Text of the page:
Recently in Fall 2007 Category

2007 Silha Lecture Focuses on Media Violence Regulation

Attempts to legislate violence on television and video games are likely to continue, even though “the kids are all right,” according to the 2007 Silha Lecturer.

Cartoons Cause Community Controversy Across the Country

In September and October 2007, cartoons in one city newspaper and three student newspapers were called offensive for their content and messages.

Mohammed Cartoons Draw International Ire

The publication of cartoons featuring the Muslim prophet Mohammed led to death threats against a cartoonist and editor in Sweden and landed several journalists in Algerian court.

FEMA Holds Press Conference ... for Itself

A press conference the Federal Emergency Management Agency (FEMA) held on Oct. 23, 2007 praising its own response to the wildfires in Southern California lacked a key attendee: the press.

News Consultant Linked to Bogus Interviews

A frequently-cited expert source on terrorism and national security and former consultant to ABC News was discredited after interviews with a host of high-profile figures he had contributed to a French political magazine were proven to be fakes.

The scandal surrounding Sen. Larry Craig’s arrest and guilty plea on disorderly conduct in a Minneapolis-St. Paul International Airport restroom led some to raise ethics questions about media coverage of politicians’ personal lives.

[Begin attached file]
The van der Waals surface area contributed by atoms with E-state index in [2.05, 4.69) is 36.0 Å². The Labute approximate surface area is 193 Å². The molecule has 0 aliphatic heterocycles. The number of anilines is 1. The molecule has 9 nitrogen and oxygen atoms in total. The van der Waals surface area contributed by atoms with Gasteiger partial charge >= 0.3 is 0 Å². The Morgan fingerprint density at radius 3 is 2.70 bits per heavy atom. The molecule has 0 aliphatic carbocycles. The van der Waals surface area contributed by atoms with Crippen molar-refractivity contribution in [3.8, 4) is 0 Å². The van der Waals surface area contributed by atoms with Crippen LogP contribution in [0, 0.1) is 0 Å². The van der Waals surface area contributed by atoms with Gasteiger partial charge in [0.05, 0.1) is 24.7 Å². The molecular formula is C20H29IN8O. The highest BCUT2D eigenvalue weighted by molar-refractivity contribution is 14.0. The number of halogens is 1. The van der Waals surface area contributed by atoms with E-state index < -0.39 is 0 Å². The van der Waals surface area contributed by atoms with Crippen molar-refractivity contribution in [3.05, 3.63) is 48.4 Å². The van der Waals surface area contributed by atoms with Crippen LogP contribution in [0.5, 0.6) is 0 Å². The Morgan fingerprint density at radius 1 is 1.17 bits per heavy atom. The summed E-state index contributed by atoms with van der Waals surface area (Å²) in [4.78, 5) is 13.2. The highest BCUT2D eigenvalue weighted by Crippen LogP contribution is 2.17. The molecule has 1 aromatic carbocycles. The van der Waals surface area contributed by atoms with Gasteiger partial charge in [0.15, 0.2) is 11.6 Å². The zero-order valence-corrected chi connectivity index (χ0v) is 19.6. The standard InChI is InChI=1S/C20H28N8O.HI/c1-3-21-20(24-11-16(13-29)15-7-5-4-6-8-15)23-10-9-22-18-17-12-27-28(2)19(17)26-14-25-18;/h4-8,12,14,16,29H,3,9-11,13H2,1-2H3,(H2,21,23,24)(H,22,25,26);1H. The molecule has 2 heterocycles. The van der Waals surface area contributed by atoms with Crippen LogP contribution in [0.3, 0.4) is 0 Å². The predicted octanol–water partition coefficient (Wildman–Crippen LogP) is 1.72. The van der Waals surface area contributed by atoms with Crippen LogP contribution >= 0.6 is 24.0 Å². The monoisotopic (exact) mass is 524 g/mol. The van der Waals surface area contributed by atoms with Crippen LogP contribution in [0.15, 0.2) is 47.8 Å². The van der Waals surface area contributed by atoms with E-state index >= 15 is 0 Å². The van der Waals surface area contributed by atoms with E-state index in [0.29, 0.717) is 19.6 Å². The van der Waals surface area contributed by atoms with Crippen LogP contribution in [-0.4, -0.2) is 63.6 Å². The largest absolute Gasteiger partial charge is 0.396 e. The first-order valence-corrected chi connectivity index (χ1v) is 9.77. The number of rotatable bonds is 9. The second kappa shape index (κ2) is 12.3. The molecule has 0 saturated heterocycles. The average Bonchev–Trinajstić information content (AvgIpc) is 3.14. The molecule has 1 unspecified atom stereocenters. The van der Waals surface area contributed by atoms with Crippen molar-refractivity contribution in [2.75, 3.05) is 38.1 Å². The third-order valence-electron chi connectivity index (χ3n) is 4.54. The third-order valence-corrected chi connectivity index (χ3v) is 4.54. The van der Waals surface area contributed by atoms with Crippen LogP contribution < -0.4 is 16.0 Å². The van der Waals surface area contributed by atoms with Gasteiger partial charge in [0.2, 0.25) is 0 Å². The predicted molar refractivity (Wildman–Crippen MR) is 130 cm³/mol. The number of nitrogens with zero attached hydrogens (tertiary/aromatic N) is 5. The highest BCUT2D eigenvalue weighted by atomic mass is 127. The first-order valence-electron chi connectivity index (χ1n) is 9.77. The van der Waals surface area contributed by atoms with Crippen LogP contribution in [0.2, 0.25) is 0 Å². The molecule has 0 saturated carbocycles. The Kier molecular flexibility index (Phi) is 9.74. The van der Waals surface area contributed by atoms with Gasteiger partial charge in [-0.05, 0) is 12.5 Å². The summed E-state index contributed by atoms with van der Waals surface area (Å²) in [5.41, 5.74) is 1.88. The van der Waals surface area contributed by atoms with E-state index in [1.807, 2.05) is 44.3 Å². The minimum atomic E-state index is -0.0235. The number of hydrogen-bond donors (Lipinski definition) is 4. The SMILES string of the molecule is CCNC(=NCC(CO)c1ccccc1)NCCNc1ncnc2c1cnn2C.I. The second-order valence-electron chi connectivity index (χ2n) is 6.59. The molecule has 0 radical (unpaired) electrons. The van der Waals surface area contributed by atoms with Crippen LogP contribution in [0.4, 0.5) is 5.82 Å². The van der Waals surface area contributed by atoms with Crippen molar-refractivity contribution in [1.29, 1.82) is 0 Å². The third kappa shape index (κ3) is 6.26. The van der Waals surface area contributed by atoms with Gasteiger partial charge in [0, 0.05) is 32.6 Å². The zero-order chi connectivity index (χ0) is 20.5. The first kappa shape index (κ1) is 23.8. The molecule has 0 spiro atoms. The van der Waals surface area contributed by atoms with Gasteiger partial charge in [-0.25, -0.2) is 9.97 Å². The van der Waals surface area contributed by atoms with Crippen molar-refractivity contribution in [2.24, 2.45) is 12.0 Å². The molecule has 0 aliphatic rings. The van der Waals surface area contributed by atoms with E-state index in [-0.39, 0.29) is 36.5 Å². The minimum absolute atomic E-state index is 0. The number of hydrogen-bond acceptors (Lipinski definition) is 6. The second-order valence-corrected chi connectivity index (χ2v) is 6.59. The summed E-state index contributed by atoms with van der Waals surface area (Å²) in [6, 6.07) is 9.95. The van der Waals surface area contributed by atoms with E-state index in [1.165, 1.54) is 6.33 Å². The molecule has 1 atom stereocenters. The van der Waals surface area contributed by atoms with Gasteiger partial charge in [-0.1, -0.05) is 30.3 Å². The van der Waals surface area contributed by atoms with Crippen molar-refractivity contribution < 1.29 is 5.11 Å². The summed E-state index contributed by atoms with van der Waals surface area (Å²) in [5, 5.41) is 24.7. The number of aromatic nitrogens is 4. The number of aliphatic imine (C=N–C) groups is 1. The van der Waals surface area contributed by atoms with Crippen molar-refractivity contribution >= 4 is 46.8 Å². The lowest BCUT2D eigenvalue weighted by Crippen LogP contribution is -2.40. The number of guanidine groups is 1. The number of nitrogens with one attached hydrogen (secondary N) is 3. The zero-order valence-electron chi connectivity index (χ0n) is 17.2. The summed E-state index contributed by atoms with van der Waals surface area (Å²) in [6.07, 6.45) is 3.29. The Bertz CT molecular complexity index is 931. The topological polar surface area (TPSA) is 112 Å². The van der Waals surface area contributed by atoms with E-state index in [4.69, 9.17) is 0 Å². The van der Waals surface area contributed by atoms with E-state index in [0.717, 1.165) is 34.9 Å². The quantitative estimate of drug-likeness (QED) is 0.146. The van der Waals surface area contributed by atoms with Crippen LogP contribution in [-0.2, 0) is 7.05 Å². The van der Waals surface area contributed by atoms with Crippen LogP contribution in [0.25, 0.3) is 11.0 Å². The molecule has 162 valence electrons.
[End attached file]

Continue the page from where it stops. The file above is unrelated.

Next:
Ramsey County (Minn.) Judge David C. Higgs ruled Sept. 18, 2007 that publisher Par Ridder must leave the Minneapolis Star Tribune for one year. The ruling denounced Ridder’s actions and called his attitude “cavalier.”

Music Industry Wins First Internet Piracy Case

Single Mother Will Appeal $222,000 Verdict

A jury levied a $222,000 fine against a Brainerd, Minn. woman on Oct. 5, 2007 in the first-ever trial over the downloading and sharing of copyrighted music. However, some say the high-priced verdict is unlikely to discourage more downloading.

Artists Challenge Copyright Extension Law

A recent decision in the 10th Circuit U.S. Court of Appeals may have provided a reprieve for artists, musical conductors, and educators affected by two federal statutes passed in the 1990s which extended copyright protection to works formerly in the public domain and resulted in hefty rental fees.

International Roundup: China, Burma, Zimbabwe, Iran

Chinese Research Assistant Zhao Yan Released from Chinese Prison

Zhao Yan, a Chinese research assistant for The New York Times, was released from prison in China in September 2007 after serving three years for a fraud conviction.

The media’s relationship with the government in Russia remains uneasy. In August 2007, Russian authorities made new strides in the investigation into Russian journalist Anna Politkovskaya’s death, but critics say such developments are illusory and that the mastermind behind the contract killing will never be identified by the government. Russian authorities also detained a journalist in September 2007 on charges of extorting money from a government official, a claim the journalist’s newspaper denies.

China promised foreign journalists more freedom to report this year in the prelude to the 2008 Olympic Games in Beijing, but recent reports issued by human rights organizations Human Rights Watch and Amnesty International conclude that these promises remain largely unfulfilled.

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This page is an archive of recent entries in the Fall 2007 category.

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